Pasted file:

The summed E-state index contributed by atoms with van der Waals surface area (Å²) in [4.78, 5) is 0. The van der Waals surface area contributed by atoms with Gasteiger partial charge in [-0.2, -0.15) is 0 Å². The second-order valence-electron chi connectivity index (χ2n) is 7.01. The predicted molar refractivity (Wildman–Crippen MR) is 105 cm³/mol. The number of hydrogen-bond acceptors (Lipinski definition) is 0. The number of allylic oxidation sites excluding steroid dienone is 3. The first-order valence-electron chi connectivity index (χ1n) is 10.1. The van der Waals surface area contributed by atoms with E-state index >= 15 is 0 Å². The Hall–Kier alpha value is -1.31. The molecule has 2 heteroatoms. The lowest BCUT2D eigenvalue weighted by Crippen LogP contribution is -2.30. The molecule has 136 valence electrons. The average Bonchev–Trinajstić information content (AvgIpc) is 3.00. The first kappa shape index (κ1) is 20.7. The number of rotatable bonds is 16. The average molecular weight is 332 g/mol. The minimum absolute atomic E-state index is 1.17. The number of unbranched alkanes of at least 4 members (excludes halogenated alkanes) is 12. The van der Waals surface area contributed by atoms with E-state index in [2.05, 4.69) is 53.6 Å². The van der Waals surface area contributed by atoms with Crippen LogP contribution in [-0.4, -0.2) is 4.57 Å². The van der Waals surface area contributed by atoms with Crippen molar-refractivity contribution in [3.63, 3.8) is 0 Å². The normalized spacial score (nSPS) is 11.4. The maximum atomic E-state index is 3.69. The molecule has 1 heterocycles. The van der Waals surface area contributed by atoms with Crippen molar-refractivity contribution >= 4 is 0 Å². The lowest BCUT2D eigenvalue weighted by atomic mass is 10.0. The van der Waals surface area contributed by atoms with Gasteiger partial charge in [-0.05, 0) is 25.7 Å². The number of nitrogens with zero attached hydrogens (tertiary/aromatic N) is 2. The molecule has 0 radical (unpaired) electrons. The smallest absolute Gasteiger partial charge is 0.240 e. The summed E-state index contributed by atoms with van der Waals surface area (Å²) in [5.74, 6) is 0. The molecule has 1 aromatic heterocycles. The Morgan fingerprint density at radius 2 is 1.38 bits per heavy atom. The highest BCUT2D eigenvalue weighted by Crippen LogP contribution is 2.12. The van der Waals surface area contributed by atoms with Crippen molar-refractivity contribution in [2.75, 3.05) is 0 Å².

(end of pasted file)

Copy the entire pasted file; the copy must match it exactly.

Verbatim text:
The summed E-state index contributed by atoms with van der Waals surface area (Å²) in [4.78, 5) is 0. The van der Waals surface area contributed by atoms with Gasteiger partial charge in [-0.2, -0.15) is 0 Å². The second-order valence-electron chi connectivity index (χ2n) is 7.01. The predicted molar refractivity (Wildman–Crippen MR) is 105 cm³/mol. The number of hydrogen-bond acceptors (Lipinski definition) is 0. The number of allylic oxidation sites excluding steroid dienone is 3. The first-order valence-electron chi connectivity index (χ1n) is 10.1. The van der Waals surface area contributed by atoms with E-state index >= 15 is 0 Å². The Hall–Kier alpha value is -1.31. The molecule has 2 heteroatoms. The lowest BCUT2D eigenvalue weighted by Crippen LogP contribution is -2.30. The molecule has 136 valence electrons. The average Bonchev–Trinajstić information content (AvgIpc) is 3.00. The first kappa shape index (κ1) is 20.7. The number of rotatable bonds is 16. The average molecular weight is 332 g/mol. The minimum absolute atomic E-state index is 1.17. The number of unbranched alkanes of at least 4 members (excludes halogenated alkanes) is 12. The van der Waals surface area contributed by atoms with E-state index in [2.05, 4.69) is 53.6 Å². The van der Waals surface area contributed by atoms with Crippen LogP contribution in [-0.4, -0.2) is 4.57 Å². The van der Waals surface area contributed by atoms with Crippen molar-refractivity contribution in [3.63, 3.8) is 0 Å². The normalized spacial score (nSPS) is 11.4. The maximum atomic E-state index is 3.69. The molecule has 1 heterocycles. The van der Waals surface area contributed by atoms with Crippen molar-refractivity contribution >= 4 is 0 Å². The lowest BCUT2D eigenvalue weighted by atomic mass is 10.0. The van der Waals surface area contributed by atoms with Gasteiger partial charge in [-0.05, 0) is 25.7 Å². The number of nitrogens with zero attached hydrogens (tertiary/aromatic N) is 2. The molecule has 0 radical (unpaired) electrons. The smallest absolute Gasteiger partial charge is 0.240 e. The summed E-state index contributed by atoms with van der Waals surface area (Å²) in [5.74, 6) is 0. The molecule has 1 aromatic heterocycles. The Morgan fingerprint density at radius 2 is 1.38 bits per heavy atom. The highest BCUT2D eigenvalue weighted by Crippen LogP contribution is 2.12. The van der Waals surface area contributed by atoms with Crippen molar-refractivity contribution in [2.75, 3.05) is 0 Å².